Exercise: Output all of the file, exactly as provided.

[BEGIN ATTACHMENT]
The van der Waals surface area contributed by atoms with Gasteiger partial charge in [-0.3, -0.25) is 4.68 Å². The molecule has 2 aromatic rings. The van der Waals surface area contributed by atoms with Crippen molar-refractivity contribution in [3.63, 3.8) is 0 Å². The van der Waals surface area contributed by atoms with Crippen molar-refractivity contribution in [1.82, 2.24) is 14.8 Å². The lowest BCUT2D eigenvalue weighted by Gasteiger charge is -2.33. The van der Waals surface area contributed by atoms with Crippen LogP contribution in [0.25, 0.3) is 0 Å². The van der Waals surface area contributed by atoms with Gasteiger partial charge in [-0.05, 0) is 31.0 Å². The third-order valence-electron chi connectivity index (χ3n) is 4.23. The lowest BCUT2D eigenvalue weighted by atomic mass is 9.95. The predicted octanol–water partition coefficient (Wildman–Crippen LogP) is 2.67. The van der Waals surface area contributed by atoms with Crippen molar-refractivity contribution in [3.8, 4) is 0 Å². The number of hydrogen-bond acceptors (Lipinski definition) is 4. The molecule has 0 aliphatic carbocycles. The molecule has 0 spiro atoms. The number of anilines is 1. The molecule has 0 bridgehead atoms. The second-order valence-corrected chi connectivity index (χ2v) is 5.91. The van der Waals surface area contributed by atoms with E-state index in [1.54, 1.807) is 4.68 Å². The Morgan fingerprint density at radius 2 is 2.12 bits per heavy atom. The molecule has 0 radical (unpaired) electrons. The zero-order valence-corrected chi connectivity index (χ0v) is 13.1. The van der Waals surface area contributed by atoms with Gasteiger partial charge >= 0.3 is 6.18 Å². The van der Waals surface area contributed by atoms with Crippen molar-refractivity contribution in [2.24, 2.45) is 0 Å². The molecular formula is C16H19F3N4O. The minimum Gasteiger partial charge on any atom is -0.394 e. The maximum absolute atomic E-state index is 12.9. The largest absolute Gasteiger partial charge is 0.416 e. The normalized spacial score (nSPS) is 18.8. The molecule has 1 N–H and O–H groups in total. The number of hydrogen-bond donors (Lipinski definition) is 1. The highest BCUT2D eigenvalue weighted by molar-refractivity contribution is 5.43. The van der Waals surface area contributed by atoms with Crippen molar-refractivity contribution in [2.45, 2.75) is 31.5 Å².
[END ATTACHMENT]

The van der Waals surface area contributed by atoms with Gasteiger partial charge in [-0.3, -0.25) is 4.68 Å². The molecule has 2 aromatic rings. The van der Waals surface area contributed by atoms with Crippen molar-refractivity contribution in [3.63, 3.8) is 0 Å². The van der Waals surface area contributed by atoms with Crippen molar-refractivity contribution in [1.82, 2.24) is 14.8 Å². The lowest BCUT2D eigenvalue weighted by Gasteiger charge is -2.33. The van der Waals surface area contributed by atoms with Crippen LogP contribution in [0.25, 0.3) is 0 Å². The van der Waals surface area contributed by atoms with Gasteiger partial charge in [-0.05, 0) is 31.0 Å². The third-order valence-electron chi connectivity index (χ3n) is 4.23. The lowest BCUT2D eigenvalue weighted by atomic mass is 9.95. The predicted octanol–water partition coefficient (Wildman–Crippen LogP) is 2.67. The van der Waals surface area contributed by atoms with Crippen molar-refractivity contribution in [3.8, 4) is 0 Å². The number of hydrogen-bond acceptors (Lipinski definition) is 4. The molecule has 0 aliphatic carbocycles. The molecule has 0 spiro atoms. The number of anilines is 1. The molecule has 0 bridgehead atoms. The second-order valence-corrected chi connectivity index (χ2v) is 5.91. The van der Waals surface area contributed by atoms with E-state index in [1.54, 1.807) is 4.68 Å². The Morgan fingerprint density at radius 2 is 2.12 bits per heavy atom. The molecule has 0 radical (unpaired) electrons. The zero-order valence-corrected chi connectivity index (χ0v) is 13.1. The van der Waals surface area contributed by atoms with Gasteiger partial charge >= 0.3 is 6.18 Å². The van der Waals surface area contributed by atoms with Crippen molar-refractivity contribution in [2.24, 2.45) is 0 Å². The molecular formula is C16H19F3N4O. The minimum Gasteiger partial charge on any atom is -0.394 e. The maximum absolute atomic E-state index is 12.9. The largest absolute Gasteiger partial charge is 0.416 e. The normalized spacial score (nSPS) is 18.8. The molecule has 1 N–H and O–H groups in total. The number of hydrogen-bond donors (Lipinski definition) is 1. The highest BCUT2D eigenvalue weighted by molar-refractivity contribution is 5.43. The van der Waals surface area contributed by atoms with Crippen molar-refractivity contribution in [2.45, 2.75) is 31.5 Å².